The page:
Having a versatile Surface

On Sunday night I was sitting on the couch watching TV with my wife when I decided on a Windows 8 app I wanted to write.  So I picked up my Microsoft Surface and installed Visual Studio 2012 Express for Windows 8, then started to play around with it.  Given the lack of a table, I had it on my lap typing away on the Type Cover keyboard.  The next day I found myself grabbing a sandwich at Subway, and continuing to play with Visual Studio on my Surface.  Ok, so now I know what you are going to ask.  “Do you have a Surface Pro?”  Nope.  “Wow, you got your hands on a VS2012 for Windows RT?”  Sorry, no to that too.

There have been a lot of articles this last week bashing Microsoft, and bashing Windows RT, the Surface, and even the yet to be launched Surface Pro.   Most are way off base, some are so outright stupid that the authors appear to be legally incompetent.  I’m not going to try to go point by point in addressing their comments, nor even link to their articles (which might be likened to disability harassment).  But I am going to talk more about my own Surface experience these last three months and comment on a few topics that have come up about the product and form factor.

By now I’m sure many of you realized exactly how I was able to install and use Visual Studio with my Windows RT-based Surface, I made a Remote Desktop Connection (RDC) to a system in my home office.  That machine is a five-year old (Vista-era) Dell (Red) all-in-one that I upgraded to Windows 8 a couple of months ago.  Working on my home WiFi network I forgot that I was using RDC.  Using my Nokia Lumia 900 as a hotspot the fact I was working remotely was more noticeable, particularly since I was in an area not yet covered by AT&T LTE and was relying on their 4G-labeled HSPA+ network.  But it was certainly usable.

Despite not being able to run traditional Windows “Desktop” apps I’ve found the Surface to be an extremely versatile and pleasant system to use.  So much so that I not only don’t miss my iPad, I actually get frustrated when I try to use my wife’s.  I’ve talked about this in previous blog postings so I don’t want to be completely redundant, but having a device that meets both my consumption-oriented tablet needs and yet is far more useful for any task requiring substantial data input or content creation is just a blessing.

That brings me to one of my more recent observations from Surface usage, what happens when you have a Type Cover rather than the more common Touch Cover.  When Microsoft first disclosed the Surface the Touch Cover was positioned as the companion for the Surface while the Type Cover was positioned as the Surface Pro’s companion.  They are, however, interchangeable and I purchased both covers.  For the first two months, other than a brief experiment, I carried my Surface with the Touch Cover attached.  That included a 3.5 week trip in which the Surface was my only computing device.  Just before Christmas I wanted to see what carrying the Surface with the Type Cover would be like.

The Type Cover is a little thicker and heavier than the Touch Cover.  Basically think of the Touch Cover as a way to always have a keyboard capability with you on a tablet at virtually no compromise in weight or size.  The Type Cover gives you a much more traditional keyboard but demands small compromises in “tabletness”.  They are much smaller than the compromises required to add a keyboard to an iPad, and far more useful given Windows RT is actually is designed to work with keyboards and pointing devices.  I almost immediately forgot about the extra weight and thickness, and it didn’t change my habit of having the Surface with me at all times.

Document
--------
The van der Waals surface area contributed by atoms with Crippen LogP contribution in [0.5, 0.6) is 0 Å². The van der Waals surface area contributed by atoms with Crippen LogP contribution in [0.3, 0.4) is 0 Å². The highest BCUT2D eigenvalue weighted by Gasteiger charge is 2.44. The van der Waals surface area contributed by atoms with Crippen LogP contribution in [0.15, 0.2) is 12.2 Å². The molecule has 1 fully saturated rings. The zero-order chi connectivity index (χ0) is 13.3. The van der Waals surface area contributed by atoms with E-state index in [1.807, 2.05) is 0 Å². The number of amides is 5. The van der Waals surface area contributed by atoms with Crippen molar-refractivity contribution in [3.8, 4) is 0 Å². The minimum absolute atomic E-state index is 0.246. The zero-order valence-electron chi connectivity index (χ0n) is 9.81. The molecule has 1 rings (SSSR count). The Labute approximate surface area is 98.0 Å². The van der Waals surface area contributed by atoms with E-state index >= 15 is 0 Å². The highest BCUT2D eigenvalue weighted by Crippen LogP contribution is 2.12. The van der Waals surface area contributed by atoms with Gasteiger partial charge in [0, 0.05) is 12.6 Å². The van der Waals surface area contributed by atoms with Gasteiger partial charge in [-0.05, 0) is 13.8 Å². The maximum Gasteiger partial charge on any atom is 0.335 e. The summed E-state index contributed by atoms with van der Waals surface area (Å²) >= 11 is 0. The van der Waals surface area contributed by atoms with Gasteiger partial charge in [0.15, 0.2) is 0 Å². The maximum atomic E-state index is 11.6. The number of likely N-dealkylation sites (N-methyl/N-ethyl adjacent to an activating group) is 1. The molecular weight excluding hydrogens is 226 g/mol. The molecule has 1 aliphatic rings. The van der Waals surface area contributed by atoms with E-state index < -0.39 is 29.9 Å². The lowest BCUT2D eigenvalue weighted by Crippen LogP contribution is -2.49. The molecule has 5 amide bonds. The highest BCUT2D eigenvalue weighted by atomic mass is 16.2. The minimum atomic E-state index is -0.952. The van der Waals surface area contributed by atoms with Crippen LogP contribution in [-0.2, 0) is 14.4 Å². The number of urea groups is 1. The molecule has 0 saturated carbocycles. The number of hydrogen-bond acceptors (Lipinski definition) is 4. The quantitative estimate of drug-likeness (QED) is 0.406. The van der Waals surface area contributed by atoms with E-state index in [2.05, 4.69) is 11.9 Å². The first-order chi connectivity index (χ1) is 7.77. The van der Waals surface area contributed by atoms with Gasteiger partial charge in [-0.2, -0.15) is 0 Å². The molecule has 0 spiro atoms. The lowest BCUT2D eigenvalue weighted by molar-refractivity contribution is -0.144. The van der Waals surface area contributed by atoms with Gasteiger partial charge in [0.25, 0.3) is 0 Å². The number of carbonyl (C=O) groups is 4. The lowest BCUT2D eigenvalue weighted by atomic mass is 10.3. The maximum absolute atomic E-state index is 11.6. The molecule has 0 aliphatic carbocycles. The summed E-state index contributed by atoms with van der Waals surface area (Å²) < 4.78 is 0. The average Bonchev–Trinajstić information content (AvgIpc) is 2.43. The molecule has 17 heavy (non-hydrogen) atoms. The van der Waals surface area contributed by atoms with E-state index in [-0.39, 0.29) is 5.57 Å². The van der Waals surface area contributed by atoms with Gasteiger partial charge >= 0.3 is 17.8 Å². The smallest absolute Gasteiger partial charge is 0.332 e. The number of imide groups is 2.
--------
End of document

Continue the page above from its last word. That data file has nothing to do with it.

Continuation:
The one compromise that did take some getting used to was feeling keys move when holding the Surface w/Type Cover as a tablet.   At first you are disturbed by the experience because you wonder what weird things you must be doing when hitting those keys.  Fortunately they are disabled when the cover is flipped back so pressing them has no effect.  Later you either stop noticing them or actually find it fun to play with them.  It’s still a little weird, but I’ve adapted.

The biggest change you find with the Type Cover is that using the keyboard becomes so inviting that you spend more time using the device like a notebook than as a tablet.  For example, in restaurants I used to primarily use the hing with the Touch Cover flipped under the device and touch the screen (in other words, use it as a tablet).  Now in that same environment I find I set up the Surface with the Type Cover in front and make a lot of use of the keyboard and trackpad (although I still touch the screen quite a bit).

I also find that with the Type Cover I’m more comfortable using the Surface propped up on my lap than I was with the Touch Cover.  It’s a little sturdier and the tactile feedback makes it feel more natural.  So just changing the cover moves the Surface a little more towards being a true convertible than being a tablet with a physical keyboard capability.  That gives you hints about what the Surface Pro, arguably really designed to be used more as a notebook replacement with tablet capabilities, experience should be like when it appears in a few weeks.

One article floating around questions the portability of the upcoming Surface Pro vs current Ultrabooks by basically comparing it to the well proven clamshell design.  I’m sure buggy manufacturers used similar arguments to address why automobiles were inferior transportation devices to horse-drawn carriages.  One argument this article makes is that the footprint of a clamshell device is actually smaller than the Surface Pro with its hings open and Type Cover in front and thus clamshell’s are better for trains and planes.  Note to author, in coach seats on planes there usually isn’t enough room to use either a clamshell device or a Surface with the hing open and keyboard cover extended.  At least with the Surface Pro you can fold the cover back under the hing, or hold it in your hands, and use the touchscreen.  With a clamshell you can try to use it in coach, at least until the passenger in front of you puts their seat back and breaks your clamshell’s screen.  Yes, that has happened to me.